Thai webmaster Chiranuch loses appeal against suspended sentence
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Thai webmaster Chiranuch loses appeal against suspended sentence

Thai webmaster Chiranuch Premchaiporn has lost her appeal against her sentence for not deleting online comments deemed insulting to the monarchy quickly enough from the now defunct web board of the Thai news site Prachatai. The Criminal Court found her guilty in May 2012 and initially sentenced her to 1 year in prison, which was then reduced to an 8-month suspended sentence thanks to her testimony and a THB20,000 (US$630) fine.

The court stated that Chiranuch had failed to delete one comment for 20 days, whereas the other nine objected comments were deleted within 10 days, thus violating against Article 14 and 15 of the 2007 Computer Crimes Act which punishes “false data” that damages a third party, causes public panic or undermines the country’s security and “any service provider intentionally supporting” the said offenses, respectively – despite the fact that the court also states that the expectation to pre-emptively delete illegal comments was “unfair”.

On Friday morning, the Appeal Court turned down her appeal, essentially agreeing with the Criminal Court’s original verdict, adding that Chiranuch should have known better based on her professional experience:

This case highlights the flawed legal foundation: the Computer Crime Act (CCA), which became effective in 2007, is vaguely worded and leaves a lot of room for interpretation and thus also legal arbitrariness, which can be made worse in conjunction with the draconian lèse majesté law (which Chinranuch isn’t charged with in this case, by the way). A new version of the CCA is currently being drafted and already faces criticism by several Thai journalism associations (we will take a closer look at it in a future post).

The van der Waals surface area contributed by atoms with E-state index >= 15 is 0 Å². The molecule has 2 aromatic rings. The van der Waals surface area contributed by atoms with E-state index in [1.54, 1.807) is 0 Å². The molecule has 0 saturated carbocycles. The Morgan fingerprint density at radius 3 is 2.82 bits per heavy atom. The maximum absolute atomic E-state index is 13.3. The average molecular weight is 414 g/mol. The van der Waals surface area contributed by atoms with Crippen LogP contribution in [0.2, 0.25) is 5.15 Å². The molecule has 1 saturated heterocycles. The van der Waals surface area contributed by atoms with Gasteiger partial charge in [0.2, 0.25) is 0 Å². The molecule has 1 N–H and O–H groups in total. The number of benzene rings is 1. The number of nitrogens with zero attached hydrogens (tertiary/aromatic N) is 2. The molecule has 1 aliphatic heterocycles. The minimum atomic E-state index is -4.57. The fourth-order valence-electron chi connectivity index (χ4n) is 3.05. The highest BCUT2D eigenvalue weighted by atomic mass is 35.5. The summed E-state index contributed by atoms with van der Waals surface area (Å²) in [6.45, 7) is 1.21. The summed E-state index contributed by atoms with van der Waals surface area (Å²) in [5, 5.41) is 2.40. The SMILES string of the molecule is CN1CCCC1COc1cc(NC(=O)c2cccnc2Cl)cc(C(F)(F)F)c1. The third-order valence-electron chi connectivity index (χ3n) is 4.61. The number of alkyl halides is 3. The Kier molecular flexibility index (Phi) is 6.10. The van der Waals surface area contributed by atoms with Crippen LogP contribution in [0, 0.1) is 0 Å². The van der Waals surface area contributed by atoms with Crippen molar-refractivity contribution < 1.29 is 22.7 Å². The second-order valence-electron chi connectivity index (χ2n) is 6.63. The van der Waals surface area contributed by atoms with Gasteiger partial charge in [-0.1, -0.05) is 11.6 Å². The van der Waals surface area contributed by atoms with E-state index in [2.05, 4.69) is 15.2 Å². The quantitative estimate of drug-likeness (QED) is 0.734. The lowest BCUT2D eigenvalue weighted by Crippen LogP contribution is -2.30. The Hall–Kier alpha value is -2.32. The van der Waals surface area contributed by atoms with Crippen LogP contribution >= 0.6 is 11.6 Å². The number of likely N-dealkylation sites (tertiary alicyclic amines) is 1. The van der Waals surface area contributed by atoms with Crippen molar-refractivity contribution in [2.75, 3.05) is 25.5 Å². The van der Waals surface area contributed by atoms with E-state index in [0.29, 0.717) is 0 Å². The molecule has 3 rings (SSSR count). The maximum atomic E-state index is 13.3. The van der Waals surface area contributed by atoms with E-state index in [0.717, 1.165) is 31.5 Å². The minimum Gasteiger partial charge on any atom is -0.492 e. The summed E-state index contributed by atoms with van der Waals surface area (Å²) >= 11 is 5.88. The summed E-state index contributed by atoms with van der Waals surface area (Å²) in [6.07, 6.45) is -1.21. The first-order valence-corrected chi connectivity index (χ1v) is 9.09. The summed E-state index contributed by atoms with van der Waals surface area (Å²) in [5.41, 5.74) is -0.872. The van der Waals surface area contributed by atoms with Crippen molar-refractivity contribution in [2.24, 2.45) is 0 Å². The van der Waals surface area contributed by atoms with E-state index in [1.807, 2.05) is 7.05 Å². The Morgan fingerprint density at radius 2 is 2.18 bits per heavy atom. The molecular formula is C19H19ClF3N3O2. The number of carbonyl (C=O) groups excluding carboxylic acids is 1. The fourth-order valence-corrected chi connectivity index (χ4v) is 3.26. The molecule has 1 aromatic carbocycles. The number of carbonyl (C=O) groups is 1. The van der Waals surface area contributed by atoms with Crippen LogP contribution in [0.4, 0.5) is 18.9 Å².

Today’s ruling shows again the ambiguous legal situation not only for online users, but also for providers of online content platforms, as they can be held liable for the contents of others. In the context of free speech, it is a severe hindrance to open discussions especially on politically sensitive issues. The condescending remark by the judges that the defendant should have known that online platforms could be used “to defame the King” is a strong hint of the authority’s duty to protect the royal institution from any perceived danger, even if it means restricting online debates and online users have to censor themselves.

SaksithSV-262x262  About the author:
Saksith Saiyasombut is a Thai blogger and freelance foreign correspondent. He writes about Thai politics and current affairs since 2010 and reports for international news media like Channel NewsAsia. Read his full bio on